POLITKOVSKAYA TRIAL. Indictments were handed down and, having first agreed to have the trial open, the judge closed it at the request of the jury. Given that the prosecution’s contention is that she was murdered in a mob hit, that both the actual killer and the boss who ordered it are in Europe and that the plot was assisted by members of the security forces, I can’t blame them for feeling insecure. However, one juror, who has resigned, said the jury only objected to live video and TV. The trial has been recessed until 1 December.

RUSSIA’S PROSPECTS. The World Bank has produced a report. The prognosis is not so bad: growth this year is estimated at 6% but will fall to 3% next year (which, the way things are going, may make Russia a star); inflation will remain in the 12%-14% range. As it says, the impact of the global crisis in Russia is cushioned by its large cash reserves and “prudent fiscal policy”.

BALANCE SHEET. The Duma heard reports on Russia’s reserves. The Reserve Fund is US$131.26 billion ($129.32 billion in June) and the National Welfare Fund US$61.16 billion ($32.60 billion in June). Some money is invested outside Russia; the Central Bank reduced its investments in Fannie Mae and Freddie Mac bonds from US$65.6 billion to US$20.9 billion over the year (everybody thought they were solid investments it seems!). The Bank has spent $57.5 billion between September and October supporting the ruble exchange rate. So, still money in the kitty although it is being spent and energy prices mean it is not arriving at the old rate.

DEMOGRAPHICS. The Health Ministry reported the highest birthrate in 16 years: up 100,000 in the first 9 months to 1.2 million. Reasons were a combination of the encouragement program and better medical care.

NEW PARTY. SPS, Civil Force and the Democratic Party have disbanded and re-formed as Pravoye Delo.

FIRST FRUITS? The Ingushetia Supreme Court has overturned the “accidental death” ruling in the case of Magomed Yevloyev and ordered a new investigation. New President, new telephone? Or shutting off the old?

PIRACY. A Russian warship, Neustrashimyy, is escorting ships in the Horn of Africa and claims to have prevented the seizure of a Saudi Arabian ship on Sunday. An issue that offers the possibility of real international cooperation and there have been meetings between French and Russian sea officers in the area.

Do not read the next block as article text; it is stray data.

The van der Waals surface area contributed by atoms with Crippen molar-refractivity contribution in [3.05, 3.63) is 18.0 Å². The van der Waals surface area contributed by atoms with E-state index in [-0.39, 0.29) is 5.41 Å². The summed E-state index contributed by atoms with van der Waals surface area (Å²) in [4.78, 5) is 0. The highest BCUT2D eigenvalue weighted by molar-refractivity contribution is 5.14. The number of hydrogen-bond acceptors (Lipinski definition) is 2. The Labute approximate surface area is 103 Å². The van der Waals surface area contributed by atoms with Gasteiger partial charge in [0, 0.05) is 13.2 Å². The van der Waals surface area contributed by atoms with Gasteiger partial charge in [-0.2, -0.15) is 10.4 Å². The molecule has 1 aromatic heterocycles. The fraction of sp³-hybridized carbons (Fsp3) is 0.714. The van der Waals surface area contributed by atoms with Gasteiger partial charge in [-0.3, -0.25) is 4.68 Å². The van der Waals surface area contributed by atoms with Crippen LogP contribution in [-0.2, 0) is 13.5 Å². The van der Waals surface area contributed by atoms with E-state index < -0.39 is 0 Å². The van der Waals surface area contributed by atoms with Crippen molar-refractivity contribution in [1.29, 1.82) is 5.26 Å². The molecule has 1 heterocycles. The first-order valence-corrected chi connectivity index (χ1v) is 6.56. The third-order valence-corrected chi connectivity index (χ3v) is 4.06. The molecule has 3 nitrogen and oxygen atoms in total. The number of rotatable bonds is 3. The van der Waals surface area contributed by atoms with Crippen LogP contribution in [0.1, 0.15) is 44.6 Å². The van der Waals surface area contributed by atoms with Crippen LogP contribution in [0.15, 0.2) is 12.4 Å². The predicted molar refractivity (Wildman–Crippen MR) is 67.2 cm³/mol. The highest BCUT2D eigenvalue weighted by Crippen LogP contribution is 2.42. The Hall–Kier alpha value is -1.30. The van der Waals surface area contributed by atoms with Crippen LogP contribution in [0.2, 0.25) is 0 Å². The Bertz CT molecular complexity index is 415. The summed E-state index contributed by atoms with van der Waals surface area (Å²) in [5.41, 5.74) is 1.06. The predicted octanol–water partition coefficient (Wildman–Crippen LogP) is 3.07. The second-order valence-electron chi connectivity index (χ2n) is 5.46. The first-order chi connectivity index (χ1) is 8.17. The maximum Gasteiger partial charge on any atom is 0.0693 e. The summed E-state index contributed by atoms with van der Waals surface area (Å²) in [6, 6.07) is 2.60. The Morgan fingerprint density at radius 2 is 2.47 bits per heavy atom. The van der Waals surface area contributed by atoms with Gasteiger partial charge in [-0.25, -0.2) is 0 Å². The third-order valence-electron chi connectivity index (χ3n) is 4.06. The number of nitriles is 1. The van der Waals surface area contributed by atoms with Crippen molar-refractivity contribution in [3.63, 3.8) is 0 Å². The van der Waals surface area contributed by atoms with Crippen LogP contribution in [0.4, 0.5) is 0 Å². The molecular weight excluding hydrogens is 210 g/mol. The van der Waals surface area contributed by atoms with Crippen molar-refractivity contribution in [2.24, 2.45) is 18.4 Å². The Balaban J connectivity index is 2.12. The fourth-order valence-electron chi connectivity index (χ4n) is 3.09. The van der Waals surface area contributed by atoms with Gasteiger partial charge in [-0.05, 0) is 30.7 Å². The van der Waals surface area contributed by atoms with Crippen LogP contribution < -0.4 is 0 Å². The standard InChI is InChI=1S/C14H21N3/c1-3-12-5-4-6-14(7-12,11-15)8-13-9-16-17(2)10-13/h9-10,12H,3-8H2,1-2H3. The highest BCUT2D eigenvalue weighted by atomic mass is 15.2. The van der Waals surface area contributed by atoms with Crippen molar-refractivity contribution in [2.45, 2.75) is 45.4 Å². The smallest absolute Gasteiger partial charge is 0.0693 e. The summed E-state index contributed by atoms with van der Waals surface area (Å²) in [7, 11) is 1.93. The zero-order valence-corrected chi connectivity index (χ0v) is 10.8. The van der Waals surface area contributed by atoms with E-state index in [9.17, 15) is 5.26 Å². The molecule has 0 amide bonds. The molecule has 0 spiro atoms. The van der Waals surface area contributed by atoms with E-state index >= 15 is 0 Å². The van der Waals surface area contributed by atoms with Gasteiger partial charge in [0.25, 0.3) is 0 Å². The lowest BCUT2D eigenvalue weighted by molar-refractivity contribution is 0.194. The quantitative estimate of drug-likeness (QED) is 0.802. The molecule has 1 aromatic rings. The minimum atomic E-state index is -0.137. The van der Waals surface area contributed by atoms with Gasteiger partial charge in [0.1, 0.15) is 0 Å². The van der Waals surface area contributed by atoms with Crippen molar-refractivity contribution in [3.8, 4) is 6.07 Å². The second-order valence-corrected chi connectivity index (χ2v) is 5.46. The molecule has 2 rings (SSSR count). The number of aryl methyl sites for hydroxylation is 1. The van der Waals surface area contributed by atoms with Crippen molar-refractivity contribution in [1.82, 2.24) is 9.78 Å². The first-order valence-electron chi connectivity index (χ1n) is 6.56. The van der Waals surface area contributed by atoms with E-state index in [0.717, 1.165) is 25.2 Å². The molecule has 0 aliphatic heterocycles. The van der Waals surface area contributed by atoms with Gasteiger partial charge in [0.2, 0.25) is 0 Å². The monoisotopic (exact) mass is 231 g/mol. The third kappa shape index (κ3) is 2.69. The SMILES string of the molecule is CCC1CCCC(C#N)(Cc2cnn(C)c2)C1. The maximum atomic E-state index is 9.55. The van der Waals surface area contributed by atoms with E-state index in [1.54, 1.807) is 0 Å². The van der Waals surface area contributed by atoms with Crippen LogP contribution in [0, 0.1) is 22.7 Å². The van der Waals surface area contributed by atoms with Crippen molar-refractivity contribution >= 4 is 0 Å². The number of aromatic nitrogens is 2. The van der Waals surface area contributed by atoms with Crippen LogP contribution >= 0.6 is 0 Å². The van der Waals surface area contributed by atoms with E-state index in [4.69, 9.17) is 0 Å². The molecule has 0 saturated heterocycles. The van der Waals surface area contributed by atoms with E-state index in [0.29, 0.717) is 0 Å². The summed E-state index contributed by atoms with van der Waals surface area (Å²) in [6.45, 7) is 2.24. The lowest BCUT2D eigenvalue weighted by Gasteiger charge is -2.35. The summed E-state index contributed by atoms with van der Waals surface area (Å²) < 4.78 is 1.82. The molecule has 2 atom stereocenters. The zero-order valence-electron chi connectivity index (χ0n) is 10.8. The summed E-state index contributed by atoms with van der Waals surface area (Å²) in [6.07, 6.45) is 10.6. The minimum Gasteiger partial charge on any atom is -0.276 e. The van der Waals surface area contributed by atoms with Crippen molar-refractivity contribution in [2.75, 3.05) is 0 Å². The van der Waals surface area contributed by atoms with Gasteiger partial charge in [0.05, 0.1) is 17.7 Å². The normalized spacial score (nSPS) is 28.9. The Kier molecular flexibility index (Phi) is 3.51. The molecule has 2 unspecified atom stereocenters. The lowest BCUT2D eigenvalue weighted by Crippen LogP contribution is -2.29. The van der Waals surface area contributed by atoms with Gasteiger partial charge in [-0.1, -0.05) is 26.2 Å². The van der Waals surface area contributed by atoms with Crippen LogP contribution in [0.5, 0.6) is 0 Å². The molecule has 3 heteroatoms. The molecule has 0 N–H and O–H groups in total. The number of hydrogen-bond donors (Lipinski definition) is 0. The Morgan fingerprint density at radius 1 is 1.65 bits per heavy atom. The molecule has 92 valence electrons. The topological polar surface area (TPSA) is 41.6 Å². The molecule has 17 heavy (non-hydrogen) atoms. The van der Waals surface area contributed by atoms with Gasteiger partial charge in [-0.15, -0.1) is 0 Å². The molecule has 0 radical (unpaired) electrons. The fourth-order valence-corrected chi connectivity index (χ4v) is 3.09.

OSCE. The former OSCE official, Ryan Grist, insists that the observers in Tskhinvali warned Vienna of Georgian preparations to attack saying it was an “absolute failure” that the warnings were not passed on. Not for the first time I wonder what they do in the OSCE headquarters. (See Ruslan Gelayev’s attack on Abkhazia in 2001 right under the noses of observers).

EU-US. I have long suspected that a fallout of the war will be a rift between the EU and Washington. Sarkozy is quoted as saying that Washington did not want him to go to Moscow in the first place. I remain stunned, given the resources it is supposed to have, by how ill-informed the White House was (I prefer that to the other possibility). When Daniel Fried testifies “the Georgians told us” as his source for key events, all I can say is !!!.

SOUTH CAUCASUS SECURITY. The Geneva meeting on Tuesday produced some progress and delegations from South Ossetia and Abkhazia attended. Given that the root cause of the situation is their refusal to be part of Georgia, nothing can be decided without their presence. Meanwhile Moscow says its bases in Abkhazia (Gudauta) and South Ossetia (Java) are fully manned with 3700 troops each.

GAS WARS. Ukraine is – again – behind in payments. Will we have another orgy of “Russian gas weapon” stories? Or will the West, having been so readily manipulated in the Ossetian war, have learned scepticism? Why shouldn’t Ukraine, and the others, pay the going rate?

UKRAINE AND NATO. Another poll in Ukraine in which 45.6% of respondents say NATO membership would be destabilising. I cannot think of any issue better calculated to split Ukraine than NATO membership – so much so that one wonders whether Washington wants to break up the country.

CAUCASIAN RUMOURS OF WARS. More events. In Ingushetia attacks on military convoys on the 13th and 18th and a bomb on the 16th ; in Dagestan 4 jihadists were killed on the 17th and there was an assassination attempt on a cleric on the 18th.

© Patrick Armstrong Analysis, Ottawa, Canada (See